Socially stigmatized people still have to respect boundaries

Here’s something I’ve seen happen among autistic folks. I think it probably happens in other groups too.

  • Someone is subjected to a lot of social violence
  • People don’t want to talk to them because they’re autistic and weird
  • People mock the idea that people like them could ever be a good friend or partner
  • They’re very lonely and isolated as a result of social violence and discrimination

Then, as they’re figuring out that social violence is bad, this leads to an entitlement mentality:

  • They think that, since discrimination is wrong, other people owe it to them to be their friends
  • or to consider dating them
  • Or not to consider things associated with their stigmatized group dealbreaking (eg: if an autistic person who doesn’t understand social cues violates boundaries a lot)
  • And they get angry at people who reject them
  • And act like they’re doing something wrong
  • And then invasively try to explain why the person they want to be friends with is wrong and really should be their friend
  • and then persists, even after the other person has clearly said no

It really doesn’t work that way, though. No one has to be your friend. No one has to date you. No means no, even when it is motivated by bigotry or misunderstanding.

And it’s a lot easier to find good friends and partners if you stop pursuing people against their will.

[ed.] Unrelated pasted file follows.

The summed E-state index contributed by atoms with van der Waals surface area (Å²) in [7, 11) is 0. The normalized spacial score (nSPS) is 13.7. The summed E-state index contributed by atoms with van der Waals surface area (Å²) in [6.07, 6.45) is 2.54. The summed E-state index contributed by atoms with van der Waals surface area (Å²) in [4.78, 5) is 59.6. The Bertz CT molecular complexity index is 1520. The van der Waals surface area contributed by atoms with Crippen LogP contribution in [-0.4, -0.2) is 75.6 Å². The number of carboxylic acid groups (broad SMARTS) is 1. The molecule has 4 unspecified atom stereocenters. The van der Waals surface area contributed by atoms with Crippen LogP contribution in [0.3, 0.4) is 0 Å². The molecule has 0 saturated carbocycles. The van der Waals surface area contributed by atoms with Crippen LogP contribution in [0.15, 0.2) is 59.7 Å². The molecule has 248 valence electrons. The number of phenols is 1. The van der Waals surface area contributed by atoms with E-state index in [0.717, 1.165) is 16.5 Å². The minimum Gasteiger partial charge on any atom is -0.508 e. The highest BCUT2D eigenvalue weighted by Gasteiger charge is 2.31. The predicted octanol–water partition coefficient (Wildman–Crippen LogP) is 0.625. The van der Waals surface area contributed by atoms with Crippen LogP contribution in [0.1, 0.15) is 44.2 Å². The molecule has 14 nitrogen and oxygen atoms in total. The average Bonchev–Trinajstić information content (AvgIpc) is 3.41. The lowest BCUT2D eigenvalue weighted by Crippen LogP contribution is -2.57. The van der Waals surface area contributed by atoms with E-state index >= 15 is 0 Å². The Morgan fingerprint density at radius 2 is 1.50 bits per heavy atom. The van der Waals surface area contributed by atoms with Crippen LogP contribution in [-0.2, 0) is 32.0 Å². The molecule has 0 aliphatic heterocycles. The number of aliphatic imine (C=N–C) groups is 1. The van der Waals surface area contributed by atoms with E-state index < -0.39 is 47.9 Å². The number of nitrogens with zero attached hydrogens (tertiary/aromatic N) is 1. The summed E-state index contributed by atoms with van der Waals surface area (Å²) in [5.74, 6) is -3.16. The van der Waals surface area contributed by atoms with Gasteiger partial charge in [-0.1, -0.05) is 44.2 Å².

Some things to think about after a bad interaction

If after interacting with someone, you feel filled with shame, or fear, or just generally feel like shit – it’s an indication that there’s a problem. Feeling that way tells you that there’s a problem, but it doesn’t in itself tell you what the problem is. 

It’s worth taking some time to figure out what’s behind it, and why you feel bad. For me, it helps to use words to talk or write to myself about what I think is going on, and these are the kinds of questions I ask:

1) Do you think that you *did* something bad?

  • If so, what?
  • Was it something you did on purpose?
  • Was it something you did inadvertently but culpably?
  • Was it a minor mistake that is being blown way out of proportion?
  • Is it something you would consider a big deal if someone did it to you?
  • Do people whose judgement you respect think you did a bad thing?
  • If you hurt someone who didn’t deserve it, is there anything you can do to fix it?
  • If you angered someone powerful, is there something you need to do to protect yourself?

2) Do you usually feel awful after talking to this person? (If so, that’s a major red flag.)

  • Did this person get you to agree to something you hadn’t meant to agree to?
  • Are you really confused?
  • Do you understand the interaction? Do you know what they said and what you said? If you always feel horrible after talking to someone *and* you usually have no idea what the content of the interaction was, there’s probably a problem.

3) Do other people you know have similar interactions with this person?

  • If so, do they know what is going on?
  • Are your trustworthy friends worried about your interactions with this person? If so, why?